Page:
The cave was pretty big and beautiful with many Buddhas inside and two monks. I don't think I've explored a cave on my Own before. Pretty neat and a tad scarey; iPhone's flashlight worked pretty well as I didn't pack my headlamp for this trip.
My last day at Inle lake I opted for a cooking class, which was more like a cooking demo. I booked it with a nearby local, small family business called "My Parwnts" who are known for their messages. I wanted a short class as it was my last day; I was her only student. on the way to a local market, I saw a long snake cross our road. She said "lucky, lucky". Whew.
Her and her family had to do some prep work- setting up the outdoor kitchen, table inside the message area and prepping the food. She pretty much did the cooking while explaining to me, in basic English, the ingredients and measurements. Very different than the Thai cooking class but this was still entertaining. The family is so sweet, I just love them.
While waiting, her family put their local root cream, thanaka on my face that they all wear for sum protection. It was so refreshing at first, after a few hours it dries up and it's slightly uncomfortable.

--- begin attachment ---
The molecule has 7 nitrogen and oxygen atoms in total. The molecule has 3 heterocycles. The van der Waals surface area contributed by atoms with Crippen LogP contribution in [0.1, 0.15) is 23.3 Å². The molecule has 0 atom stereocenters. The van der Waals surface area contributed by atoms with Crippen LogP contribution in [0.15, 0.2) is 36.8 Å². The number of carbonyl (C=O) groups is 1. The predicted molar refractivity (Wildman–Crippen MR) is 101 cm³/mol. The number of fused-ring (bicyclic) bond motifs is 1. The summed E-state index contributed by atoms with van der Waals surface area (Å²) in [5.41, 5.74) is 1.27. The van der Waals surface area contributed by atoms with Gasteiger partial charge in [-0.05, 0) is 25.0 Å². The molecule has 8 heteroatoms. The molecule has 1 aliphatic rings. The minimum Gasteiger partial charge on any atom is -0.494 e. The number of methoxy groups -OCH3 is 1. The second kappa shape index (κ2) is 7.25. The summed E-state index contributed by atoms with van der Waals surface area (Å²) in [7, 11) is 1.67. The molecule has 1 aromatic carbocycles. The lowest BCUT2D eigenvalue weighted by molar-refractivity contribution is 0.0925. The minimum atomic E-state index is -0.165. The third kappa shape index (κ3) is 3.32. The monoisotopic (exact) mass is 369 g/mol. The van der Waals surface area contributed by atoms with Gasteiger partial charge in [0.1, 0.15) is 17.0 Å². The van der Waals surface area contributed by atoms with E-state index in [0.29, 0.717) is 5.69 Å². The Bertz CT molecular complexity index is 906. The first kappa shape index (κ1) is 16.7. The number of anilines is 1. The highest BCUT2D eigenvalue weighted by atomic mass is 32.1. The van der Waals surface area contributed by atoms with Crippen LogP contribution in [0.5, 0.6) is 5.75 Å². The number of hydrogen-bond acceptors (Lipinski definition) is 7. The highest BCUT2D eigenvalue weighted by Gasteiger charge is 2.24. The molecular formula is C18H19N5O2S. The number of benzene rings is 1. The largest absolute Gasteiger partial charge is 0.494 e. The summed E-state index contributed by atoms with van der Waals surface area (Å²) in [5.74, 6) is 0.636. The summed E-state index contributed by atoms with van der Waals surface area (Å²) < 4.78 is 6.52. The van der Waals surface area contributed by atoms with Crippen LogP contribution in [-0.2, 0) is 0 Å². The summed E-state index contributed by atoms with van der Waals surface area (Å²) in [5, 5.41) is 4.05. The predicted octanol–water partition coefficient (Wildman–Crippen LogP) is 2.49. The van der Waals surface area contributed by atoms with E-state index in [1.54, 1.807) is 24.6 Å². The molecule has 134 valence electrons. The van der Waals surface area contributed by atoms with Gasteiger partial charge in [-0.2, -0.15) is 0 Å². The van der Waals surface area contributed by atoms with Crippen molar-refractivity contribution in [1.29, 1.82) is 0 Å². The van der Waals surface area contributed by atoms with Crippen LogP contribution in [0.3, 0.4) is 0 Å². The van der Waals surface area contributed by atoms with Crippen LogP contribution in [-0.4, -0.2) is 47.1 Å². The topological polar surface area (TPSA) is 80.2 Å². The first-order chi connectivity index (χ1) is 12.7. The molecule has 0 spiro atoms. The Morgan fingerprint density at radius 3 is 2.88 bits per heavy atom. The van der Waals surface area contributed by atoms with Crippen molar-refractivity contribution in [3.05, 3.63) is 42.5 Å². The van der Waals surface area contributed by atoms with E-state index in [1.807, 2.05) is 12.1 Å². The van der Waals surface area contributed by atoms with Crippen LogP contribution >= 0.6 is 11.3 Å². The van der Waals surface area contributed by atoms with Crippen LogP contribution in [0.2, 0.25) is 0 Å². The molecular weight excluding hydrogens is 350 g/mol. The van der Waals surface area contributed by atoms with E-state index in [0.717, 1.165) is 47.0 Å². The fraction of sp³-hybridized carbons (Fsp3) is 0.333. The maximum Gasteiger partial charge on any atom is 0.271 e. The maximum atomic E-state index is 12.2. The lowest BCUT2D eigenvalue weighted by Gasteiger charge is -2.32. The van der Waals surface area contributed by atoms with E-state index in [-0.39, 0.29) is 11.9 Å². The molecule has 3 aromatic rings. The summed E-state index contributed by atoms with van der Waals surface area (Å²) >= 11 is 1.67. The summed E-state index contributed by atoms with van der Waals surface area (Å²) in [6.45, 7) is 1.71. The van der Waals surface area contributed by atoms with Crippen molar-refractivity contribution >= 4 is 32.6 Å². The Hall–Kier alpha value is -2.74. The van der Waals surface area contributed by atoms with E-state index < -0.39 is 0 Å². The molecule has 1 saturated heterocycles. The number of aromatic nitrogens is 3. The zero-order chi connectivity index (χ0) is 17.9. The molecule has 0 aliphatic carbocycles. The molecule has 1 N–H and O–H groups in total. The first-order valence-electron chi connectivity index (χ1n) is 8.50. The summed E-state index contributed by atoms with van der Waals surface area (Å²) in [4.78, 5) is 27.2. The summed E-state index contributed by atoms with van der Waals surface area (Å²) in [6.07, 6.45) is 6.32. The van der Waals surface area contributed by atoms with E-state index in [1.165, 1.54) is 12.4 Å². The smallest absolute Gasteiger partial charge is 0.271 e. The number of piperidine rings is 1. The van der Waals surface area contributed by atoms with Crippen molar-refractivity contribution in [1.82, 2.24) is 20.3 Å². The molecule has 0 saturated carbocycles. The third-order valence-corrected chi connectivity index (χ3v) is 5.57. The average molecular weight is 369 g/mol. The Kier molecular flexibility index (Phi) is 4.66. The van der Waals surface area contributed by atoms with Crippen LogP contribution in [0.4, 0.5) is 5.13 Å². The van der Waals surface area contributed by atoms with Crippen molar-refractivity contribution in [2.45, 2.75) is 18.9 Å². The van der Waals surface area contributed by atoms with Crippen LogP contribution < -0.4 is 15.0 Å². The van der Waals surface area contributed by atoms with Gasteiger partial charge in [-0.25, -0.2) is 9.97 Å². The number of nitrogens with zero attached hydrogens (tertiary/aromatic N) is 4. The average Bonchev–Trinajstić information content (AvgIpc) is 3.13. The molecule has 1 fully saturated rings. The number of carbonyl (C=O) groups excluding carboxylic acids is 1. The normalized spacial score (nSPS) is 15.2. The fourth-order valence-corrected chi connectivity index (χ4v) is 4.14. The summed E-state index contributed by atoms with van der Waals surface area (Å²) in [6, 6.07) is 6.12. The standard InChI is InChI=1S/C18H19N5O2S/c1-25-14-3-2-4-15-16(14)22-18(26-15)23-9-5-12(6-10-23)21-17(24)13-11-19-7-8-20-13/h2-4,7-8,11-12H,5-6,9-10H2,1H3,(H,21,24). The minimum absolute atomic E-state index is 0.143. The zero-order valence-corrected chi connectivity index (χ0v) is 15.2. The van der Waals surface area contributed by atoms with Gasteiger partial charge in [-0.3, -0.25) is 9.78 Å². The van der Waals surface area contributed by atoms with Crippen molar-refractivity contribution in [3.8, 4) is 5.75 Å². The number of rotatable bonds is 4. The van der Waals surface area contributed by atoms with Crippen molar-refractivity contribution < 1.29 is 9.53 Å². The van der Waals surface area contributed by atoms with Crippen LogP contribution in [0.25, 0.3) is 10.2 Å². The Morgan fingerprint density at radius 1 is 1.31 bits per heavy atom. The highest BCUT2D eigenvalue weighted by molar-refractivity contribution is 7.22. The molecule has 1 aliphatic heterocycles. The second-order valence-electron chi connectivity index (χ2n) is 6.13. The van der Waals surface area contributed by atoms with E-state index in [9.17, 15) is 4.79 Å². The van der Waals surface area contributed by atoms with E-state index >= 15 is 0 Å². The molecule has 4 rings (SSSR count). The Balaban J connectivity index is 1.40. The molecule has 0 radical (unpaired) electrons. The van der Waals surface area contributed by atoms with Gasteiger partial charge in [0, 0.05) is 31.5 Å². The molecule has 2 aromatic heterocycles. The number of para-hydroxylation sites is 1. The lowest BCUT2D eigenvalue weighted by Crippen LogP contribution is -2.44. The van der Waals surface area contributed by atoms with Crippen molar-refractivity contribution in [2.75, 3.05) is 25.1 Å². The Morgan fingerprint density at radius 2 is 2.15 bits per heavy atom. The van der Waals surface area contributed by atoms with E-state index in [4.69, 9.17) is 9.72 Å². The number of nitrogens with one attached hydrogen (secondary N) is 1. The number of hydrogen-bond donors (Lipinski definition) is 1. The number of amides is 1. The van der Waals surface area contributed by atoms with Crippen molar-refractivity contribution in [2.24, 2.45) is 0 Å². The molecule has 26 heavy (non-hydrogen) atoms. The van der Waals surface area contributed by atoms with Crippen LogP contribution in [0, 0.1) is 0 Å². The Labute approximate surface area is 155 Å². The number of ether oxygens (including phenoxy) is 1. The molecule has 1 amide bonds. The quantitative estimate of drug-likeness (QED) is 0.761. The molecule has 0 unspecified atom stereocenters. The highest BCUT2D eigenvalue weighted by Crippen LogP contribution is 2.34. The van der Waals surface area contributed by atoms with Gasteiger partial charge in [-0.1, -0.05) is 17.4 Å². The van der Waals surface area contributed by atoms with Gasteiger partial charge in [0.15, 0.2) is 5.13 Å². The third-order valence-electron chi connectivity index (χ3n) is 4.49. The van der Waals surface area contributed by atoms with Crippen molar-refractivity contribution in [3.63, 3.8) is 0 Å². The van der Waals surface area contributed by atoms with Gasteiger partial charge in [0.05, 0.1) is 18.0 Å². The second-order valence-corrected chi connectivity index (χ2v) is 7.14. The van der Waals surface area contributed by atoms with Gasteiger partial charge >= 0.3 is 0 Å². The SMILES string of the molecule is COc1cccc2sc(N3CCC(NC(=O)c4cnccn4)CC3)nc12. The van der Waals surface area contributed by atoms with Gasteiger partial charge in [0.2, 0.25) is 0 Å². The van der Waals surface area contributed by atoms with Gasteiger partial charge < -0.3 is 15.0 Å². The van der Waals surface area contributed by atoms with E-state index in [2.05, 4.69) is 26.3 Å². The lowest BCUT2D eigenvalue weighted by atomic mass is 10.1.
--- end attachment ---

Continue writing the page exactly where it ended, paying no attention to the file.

A few days earlier, I was here for a message; my first international one. It was a traditional Burmese style. We lay on the floor on a thick matt with our clothes on. It was a pressure point technique, very thorough all around; my legs and shoulders badly needed it. They only charge $6 for an hr, I gave them 10.
I parted ways with my Dutch and Austrian friends and took a 7 hrs bus to the second biggest city, Mandalay, as my fight leaves from there. We were sadto leave this special place and each other.
At my hostel, I quickly made friends with two young American guys. It's the longest I spoken to an American since my time in Tokyo 5 weeks ago. With only one full day, we walked for hours. We saw the Royal palace; we didn't go in but saw the massive endless walls behind the moat. Visited kuthodaw pagado - the world's largest book built in 1868; Each shrine contains a large marble slab inscribed with sacred texts.
Walked an hour and a half to start walking 1,729 steps up Mandalay hill. Nice views, and met a very cool artist using ink then oil to seal it and make it waterproof but the oil smelled like gas. Either way buying some of his art was the highlight of the day.
I was super tired but went with a few others to the infamous U bein bridge. About 30 mins drive, and the world's longest (.7 miles) teak bridge and oldest built in 1850. The bridge felt old, at times it waved because of the number of tourists waking on it. It was nice to see monks visiting as well. The sunset was gorgeous.
Myanmar will have a special place for me as it does for many others I met. It's hard to describe it. Yes there's tourists here but it's still not super westernized or developed yet. People are happy to see us and are very kind. It's a beautiful interaction in a beautiful place. It's a bit tough getting around wth the buses and dealing with limited wifi. I wish I had spent more than 2.5 weeks and hope to be back sooner than later.